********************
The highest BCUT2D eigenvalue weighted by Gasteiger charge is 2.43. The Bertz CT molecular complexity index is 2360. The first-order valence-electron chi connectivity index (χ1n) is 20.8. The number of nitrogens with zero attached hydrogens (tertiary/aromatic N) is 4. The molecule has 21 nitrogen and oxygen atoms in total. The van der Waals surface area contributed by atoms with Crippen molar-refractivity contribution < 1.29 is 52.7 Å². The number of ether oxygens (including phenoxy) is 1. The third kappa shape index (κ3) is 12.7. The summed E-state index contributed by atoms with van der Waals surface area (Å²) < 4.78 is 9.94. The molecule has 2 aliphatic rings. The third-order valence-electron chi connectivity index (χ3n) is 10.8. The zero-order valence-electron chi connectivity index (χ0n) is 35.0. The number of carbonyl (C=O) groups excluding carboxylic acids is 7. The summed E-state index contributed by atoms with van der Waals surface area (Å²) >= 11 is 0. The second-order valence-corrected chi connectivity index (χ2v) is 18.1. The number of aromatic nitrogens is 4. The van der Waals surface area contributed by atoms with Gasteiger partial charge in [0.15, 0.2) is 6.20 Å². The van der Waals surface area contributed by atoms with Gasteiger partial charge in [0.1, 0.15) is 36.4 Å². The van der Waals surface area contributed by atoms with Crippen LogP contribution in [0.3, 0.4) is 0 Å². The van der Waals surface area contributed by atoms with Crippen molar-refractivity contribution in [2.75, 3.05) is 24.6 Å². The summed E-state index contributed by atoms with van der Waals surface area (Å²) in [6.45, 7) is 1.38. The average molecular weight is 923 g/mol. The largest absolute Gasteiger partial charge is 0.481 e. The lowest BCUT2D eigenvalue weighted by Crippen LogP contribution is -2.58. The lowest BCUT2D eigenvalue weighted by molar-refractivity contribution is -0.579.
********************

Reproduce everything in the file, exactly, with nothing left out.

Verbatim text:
The highest BCUT2D eigenvalue weighted by Gasteiger charge is 2.43. The Bertz CT molecular complexity index is 2360. The first-order valence-electron chi connectivity index (χ1n) is 20.8. The number of nitrogens with zero attached hydrogens (tertiary/aromatic N) is 4. The molecule has 21 nitrogen and oxygen atoms in total. The van der Waals surface area contributed by atoms with Crippen molar-refractivity contribution < 1.29 is 52.7 Å². The number of ether oxygens (including phenoxy) is 1. The third kappa shape index (κ3) is 12.7. The summed E-state index contributed by atoms with van der Waals surface area (Å²) < 4.78 is 9.94. The molecule has 2 aliphatic rings. The third-order valence-electron chi connectivity index (χ3n) is 10.8. The zero-order valence-electron chi connectivity index (χ0n) is 35.0. The number of carbonyl (C=O) groups excluding carboxylic acids is 7. The summed E-state index contributed by atoms with van der Waals surface area (Å²) >= 11 is 0. The second-order valence-corrected chi connectivity index (χ2v) is 18.1. The number of aromatic nitrogens is 4. The van der Waals surface area contributed by atoms with Gasteiger partial charge in [0.15, 0.2) is 6.20 Å². The van der Waals surface area contributed by atoms with Gasteiger partial charge in [0.1, 0.15) is 36.4 Å². The van der Waals surface area contributed by atoms with Crippen LogP contribution in [0.3, 0.4) is 0 Å². The van der Waals surface area contributed by atoms with Crippen molar-refractivity contribution in [2.75, 3.05) is 24.6 Å². The summed E-state index contributed by atoms with van der Waals surface area (Å²) in [6.45, 7) is 1.38. The average molecular weight is 923 g/mol. The largest absolute Gasteiger partial charge is 0.481 e. The lowest BCUT2D eigenvalue weighted by Crippen LogP contribution is -2.58. The lowest BCUT2D eigenvalue weighted by molar-refractivity contribution is -0.579.